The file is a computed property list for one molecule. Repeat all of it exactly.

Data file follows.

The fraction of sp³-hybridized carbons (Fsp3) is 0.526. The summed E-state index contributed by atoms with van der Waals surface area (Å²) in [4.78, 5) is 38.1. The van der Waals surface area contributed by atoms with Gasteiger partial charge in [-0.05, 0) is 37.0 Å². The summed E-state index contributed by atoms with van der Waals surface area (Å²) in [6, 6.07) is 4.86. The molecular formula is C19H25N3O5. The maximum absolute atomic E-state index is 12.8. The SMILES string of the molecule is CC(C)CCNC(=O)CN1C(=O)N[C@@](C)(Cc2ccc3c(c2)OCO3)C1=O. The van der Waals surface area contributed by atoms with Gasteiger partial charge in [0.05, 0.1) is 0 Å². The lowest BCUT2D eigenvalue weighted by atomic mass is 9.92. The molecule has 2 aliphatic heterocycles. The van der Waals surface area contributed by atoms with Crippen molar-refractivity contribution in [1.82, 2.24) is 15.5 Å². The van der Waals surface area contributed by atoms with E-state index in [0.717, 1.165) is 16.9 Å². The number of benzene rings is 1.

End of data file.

The fraction of sp³-hybridized carbons (Fsp3) is 0.526. The summed E-state index contributed by atoms with van der Waals surface area (Å²) in [4.78, 5) is 38.1. The van der Waals surface area contributed by atoms with Gasteiger partial charge in [-0.05, 0) is 37.0 Å². The summed E-state index contributed by atoms with van der Waals surface area (Å²) in [6, 6.07) is 4.86. The molecular formula is C19H25N3O5. The maximum absolute atomic E-state index is 12.8. The SMILES string of the molecule is CC(C)CCNC(=O)CN1C(=O)N[C@@](C)(Cc2ccc3c(c2)OCO3)C1=O. The van der Waals surface area contributed by atoms with Gasteiger partial charge in [0.05, 0.1) is 0 Å². The lowest BCUT2D eigenvalue weighted by atomic mass is 9.92. The molecule has 2 aliphatic heterocycles. The van der Waals surface area contributed by atoms with Crippen molar-refractivity contribution in [1.82, 2.24) is 15.5 Å². The van der Waals surface area contributed by atoms with E-state index in [0.717, 1.165) is 16.9 Å². The number of benzene rings is 1.